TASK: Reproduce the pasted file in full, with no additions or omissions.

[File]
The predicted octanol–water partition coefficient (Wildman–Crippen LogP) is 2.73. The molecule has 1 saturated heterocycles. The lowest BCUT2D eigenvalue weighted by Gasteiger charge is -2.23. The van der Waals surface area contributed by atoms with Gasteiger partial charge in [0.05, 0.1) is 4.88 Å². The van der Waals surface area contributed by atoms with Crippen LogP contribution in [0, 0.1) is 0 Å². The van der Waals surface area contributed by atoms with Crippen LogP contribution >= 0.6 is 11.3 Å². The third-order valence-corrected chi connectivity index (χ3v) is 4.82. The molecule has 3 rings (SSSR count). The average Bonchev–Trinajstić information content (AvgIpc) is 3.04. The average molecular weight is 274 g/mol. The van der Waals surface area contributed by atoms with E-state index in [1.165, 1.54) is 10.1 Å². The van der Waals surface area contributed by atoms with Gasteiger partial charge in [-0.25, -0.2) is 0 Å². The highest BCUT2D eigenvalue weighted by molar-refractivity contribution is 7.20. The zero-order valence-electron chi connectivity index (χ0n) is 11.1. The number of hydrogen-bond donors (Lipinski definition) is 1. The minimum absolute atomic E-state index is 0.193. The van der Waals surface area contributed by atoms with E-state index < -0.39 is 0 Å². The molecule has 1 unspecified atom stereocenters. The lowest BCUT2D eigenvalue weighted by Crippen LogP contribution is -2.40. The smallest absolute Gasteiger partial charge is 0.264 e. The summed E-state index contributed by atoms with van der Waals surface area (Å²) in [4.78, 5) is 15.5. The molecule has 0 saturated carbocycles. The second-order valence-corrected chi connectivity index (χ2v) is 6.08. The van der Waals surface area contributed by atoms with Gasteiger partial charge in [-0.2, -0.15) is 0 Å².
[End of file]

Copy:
The predicted octanol–water partition coefficient (Wildman–Crippen LogP) is 2.73. The molecule has 1 saturated heterocycles. The lowest BCUT2D eigenvalue weighted by Gasteiger charge is -2.23. The van der Waals surface area contributed by atoms with Gasteiger partial charge in [0.05, 0.1) is 4.88 Å². The van der Waals surface area contributed by atoms with Crippen LogP contribution in [0, 0.1) is 0 Å². The van der Waals surface area contributed by atoms with Crippen LogP contribution >= 0.6 is 11.3 Å². The third-order valence-corrected chi connectivity index (χ3v) is 4.82. The molecule has 3 rings (SSSR count). The average Bonchev–Trinajstić information content (AvgIpc) is 3.04. The average molecular weight is 274 g/mol. The van der Waals surface area contributed by atoms with E-state index in [1.165, 1.54) is 10.1 Å². The van der Waals surface area contributed by atoms with Gasteiger partial charge in [-0.25, -0.2) is 0 Å². The highest BCUT2D eigenvalue weighted by molar-refractivity contribution is 7.20. The zero-order valence-electron chi connectivity index (χ0n) is 11.1. The number of hydrogen-bond donors (Lipinski definition) is 1. The minimum absolute atomic E-state index is 0.193. The van der Waals surface area contributed by atoms with E-state index < -0.39 is 0 Å². The molecule has 1 unspecified atom stereocenters. The lowest BCUT2D eigenvalue weighted by Crippen LogP contribution is -2.40. The smallest absolute Gasteiger partial charge is 0.264 e. The summed E-state index contributed by atoms with van der Waals surface area (Å²) in [4.78, 5) is 15.5. The molecule has 0 saturated carbocycles. The second-order valence-corrected chi connectivity index (χ2v) is 6.08. The van der Waals surface area contributed by atoms with Gasteiger partial charge in [-0.2, -0.15) is 0 Å².